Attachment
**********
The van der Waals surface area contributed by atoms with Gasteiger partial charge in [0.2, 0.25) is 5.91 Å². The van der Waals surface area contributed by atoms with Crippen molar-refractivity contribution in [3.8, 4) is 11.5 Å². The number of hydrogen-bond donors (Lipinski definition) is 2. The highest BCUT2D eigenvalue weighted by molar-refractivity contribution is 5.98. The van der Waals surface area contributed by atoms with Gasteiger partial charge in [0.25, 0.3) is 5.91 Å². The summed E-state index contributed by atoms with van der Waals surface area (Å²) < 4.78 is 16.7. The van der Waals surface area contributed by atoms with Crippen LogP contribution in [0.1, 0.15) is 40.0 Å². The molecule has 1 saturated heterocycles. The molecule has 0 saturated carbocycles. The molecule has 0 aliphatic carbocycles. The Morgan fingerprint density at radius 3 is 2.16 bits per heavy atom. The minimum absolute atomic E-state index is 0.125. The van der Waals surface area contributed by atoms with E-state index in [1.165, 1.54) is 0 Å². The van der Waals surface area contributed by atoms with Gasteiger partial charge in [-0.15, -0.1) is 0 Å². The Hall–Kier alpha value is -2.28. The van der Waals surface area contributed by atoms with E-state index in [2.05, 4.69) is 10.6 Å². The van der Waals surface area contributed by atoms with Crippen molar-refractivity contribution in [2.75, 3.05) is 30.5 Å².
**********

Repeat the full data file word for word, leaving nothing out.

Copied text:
The van der Waals surface area contributed by atoms with Gasteiger partial charge in [0.2, 0.25) is 5.91 Å². The van der Waals surface area contributed by atoms with Crippen molar-refractivity contribution in [3.8, 4) is 11.5 Å². The number of hydrogen-bond donors (Lipinski definition) is 2. The highest BCUT2D eigenvalue weighted by molar-refractivity contribution is 5.98. The van der Waals surface area contributed by atoms with Gasteiger partial charge in [0.25, 0.3) is 5.91 Å². The summed E-state index contributed by atoms with van der Waals surface area (Å²) < 4.78 is 16.7. The van der Waals surface area contributed by atoms with Crippen LogP contribution in [0.1, 0.15) is 40.0 Å². The molecule has 1 saturated heterocycles. The molecule has 0 saturated carbocycles. The molecule has 0 aliphatic carbocycles. The Morgan fingerprint density at radius 3 is 2.16 bits per heavy atom. The minimum absolute atomic E-state index is 0.125. The van der Waals surface area contributed by atoms with E-state index in [1.165, 1.54) is 0 Å². The van der Waals surface area contributed by atoms with Gasteiger partial charge in [-0.15, -0.1) is 0 Å². The Hall–Kier alpha value is -2.28. The van der Waals surface area contributed by atoms with E-state index in [2.05, 4.69) is 10.6 Å². The van der Waals surface area contributed by atoms with Crippen molar-refractivity contribution in [2.75, 3.05) is 30.5 Å².